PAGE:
Wednesday, November 07, 2007

Things Not to Say At Work

There is always a fine line that one walks in their office relationships. It is a story that has come up in the blog and in Astronology a bunch of times. Revolution health wrote an article about it today (click here) and says to approach relationships with care. Especially with cross-gender relationships, this can be good advice.

But why does it have to be like this? It seems to be a pretty crappy way of going about things. Whether a lack of employee/employer loyalty spawns distance between workers in the office place or vice versa, it seems to be a pretty rough situation to deal with. Competing against peers for bonuses, raises, promotions, and sometimes, to keep you job, it seems like it would be almost a disadvantage to help out people you work with and become congenial.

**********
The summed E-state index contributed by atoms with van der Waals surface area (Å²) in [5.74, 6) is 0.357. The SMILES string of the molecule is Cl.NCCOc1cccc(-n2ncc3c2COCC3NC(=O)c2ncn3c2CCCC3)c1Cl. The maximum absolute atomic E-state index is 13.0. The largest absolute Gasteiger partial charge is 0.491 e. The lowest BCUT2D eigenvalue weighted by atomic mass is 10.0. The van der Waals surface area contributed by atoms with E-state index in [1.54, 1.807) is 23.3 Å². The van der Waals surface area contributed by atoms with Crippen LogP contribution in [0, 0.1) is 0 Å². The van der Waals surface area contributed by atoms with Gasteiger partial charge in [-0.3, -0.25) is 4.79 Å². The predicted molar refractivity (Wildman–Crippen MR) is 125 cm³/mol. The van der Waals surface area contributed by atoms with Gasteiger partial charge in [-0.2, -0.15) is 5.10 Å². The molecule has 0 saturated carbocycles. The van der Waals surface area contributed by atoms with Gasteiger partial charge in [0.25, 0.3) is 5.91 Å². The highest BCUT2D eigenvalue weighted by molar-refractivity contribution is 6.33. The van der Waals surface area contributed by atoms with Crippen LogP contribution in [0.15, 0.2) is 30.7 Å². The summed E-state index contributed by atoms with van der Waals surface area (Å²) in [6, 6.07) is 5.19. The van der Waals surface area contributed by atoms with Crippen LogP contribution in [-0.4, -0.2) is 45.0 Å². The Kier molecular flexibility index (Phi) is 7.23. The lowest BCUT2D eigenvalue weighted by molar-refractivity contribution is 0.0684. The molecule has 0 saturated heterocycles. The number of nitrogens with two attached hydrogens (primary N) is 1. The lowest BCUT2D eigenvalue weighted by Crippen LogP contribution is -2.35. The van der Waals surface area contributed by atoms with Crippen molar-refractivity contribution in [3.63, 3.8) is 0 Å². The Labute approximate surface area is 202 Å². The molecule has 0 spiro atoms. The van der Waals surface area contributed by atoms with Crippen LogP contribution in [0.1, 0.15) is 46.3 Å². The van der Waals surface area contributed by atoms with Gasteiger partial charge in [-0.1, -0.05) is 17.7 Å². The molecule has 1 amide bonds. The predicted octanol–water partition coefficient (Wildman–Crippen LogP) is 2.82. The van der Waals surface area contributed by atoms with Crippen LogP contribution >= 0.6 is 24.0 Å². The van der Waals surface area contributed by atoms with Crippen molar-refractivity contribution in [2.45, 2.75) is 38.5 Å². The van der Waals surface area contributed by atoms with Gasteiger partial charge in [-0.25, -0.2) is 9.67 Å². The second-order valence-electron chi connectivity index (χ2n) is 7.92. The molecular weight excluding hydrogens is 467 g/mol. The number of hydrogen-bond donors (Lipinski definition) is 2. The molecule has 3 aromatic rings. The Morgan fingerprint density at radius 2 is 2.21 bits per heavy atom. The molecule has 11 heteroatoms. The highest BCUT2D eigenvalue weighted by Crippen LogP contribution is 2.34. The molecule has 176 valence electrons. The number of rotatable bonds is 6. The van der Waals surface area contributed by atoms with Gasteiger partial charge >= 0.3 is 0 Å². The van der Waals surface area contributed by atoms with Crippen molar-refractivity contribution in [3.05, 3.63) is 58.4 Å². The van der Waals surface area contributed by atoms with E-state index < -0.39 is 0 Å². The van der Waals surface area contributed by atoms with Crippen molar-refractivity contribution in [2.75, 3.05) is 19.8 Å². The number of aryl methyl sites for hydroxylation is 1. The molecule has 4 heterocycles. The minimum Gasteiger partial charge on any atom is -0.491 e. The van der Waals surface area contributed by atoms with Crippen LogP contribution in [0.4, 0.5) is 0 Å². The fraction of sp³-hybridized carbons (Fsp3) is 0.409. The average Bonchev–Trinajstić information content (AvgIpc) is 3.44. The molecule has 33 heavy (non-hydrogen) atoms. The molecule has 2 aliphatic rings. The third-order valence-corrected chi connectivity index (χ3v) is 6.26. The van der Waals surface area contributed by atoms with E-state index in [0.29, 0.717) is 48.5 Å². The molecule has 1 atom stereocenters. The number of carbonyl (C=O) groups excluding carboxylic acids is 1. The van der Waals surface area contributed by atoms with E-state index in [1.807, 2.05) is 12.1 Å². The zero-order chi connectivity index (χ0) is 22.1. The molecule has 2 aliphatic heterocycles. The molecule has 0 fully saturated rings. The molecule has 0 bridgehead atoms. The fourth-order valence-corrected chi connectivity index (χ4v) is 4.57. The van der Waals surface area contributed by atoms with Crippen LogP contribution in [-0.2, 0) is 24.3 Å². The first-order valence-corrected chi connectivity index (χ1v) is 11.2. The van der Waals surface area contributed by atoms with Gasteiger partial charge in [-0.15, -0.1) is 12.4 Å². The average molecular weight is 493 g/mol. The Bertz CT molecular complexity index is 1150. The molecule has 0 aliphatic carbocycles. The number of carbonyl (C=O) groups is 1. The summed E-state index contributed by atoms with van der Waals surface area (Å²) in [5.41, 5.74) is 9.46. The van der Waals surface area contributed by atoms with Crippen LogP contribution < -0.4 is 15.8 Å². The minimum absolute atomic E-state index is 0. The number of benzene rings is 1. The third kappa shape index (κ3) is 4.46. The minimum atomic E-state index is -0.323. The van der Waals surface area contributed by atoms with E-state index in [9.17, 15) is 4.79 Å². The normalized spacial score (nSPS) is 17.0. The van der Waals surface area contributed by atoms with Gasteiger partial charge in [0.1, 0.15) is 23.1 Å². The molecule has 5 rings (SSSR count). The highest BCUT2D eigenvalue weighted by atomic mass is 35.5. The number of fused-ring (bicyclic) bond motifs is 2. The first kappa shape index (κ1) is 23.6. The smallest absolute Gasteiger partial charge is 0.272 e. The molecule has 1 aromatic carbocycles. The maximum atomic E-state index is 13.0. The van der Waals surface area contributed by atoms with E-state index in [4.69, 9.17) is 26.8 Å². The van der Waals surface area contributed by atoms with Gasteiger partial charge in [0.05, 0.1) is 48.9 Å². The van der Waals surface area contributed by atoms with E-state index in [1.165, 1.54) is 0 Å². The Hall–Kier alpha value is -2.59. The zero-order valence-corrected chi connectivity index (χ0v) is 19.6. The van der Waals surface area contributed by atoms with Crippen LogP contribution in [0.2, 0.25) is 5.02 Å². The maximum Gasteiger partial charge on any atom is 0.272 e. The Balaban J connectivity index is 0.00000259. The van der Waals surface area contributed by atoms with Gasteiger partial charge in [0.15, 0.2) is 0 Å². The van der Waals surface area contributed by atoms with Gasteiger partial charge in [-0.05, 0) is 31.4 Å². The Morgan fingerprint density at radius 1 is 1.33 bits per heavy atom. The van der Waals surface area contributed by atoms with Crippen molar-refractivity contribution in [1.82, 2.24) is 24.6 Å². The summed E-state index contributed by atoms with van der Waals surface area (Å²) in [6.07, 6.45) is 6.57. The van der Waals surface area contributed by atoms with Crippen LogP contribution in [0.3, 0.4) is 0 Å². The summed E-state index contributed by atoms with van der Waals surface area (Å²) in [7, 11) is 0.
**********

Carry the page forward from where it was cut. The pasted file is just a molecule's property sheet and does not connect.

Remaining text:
And this trickle-down effect has seemed to spread to colleges and high schools also. Competing for few spots at the top, cut-throat competition seems to be the norm. People try to be the best in high school so they get into a good college and this means being better than your peers. Consequently, people try to be the best in college to get into a good job/grad school and this leads to the same attitude where working together and helping our your peers is indirectly discouraged.

Working in teams with goals tied into the overall performance of everyone seem to be the best way to go about this (such as at Google or other high-tech companies). If people are forced to work in smaller groups, they may form bonds doing this which always strengthens relationships in the workplace and leads to better productivity. Although more time may be spent at the water cooler or talking about the weekend, at least people will enjoy going to work and being among their co-workers.

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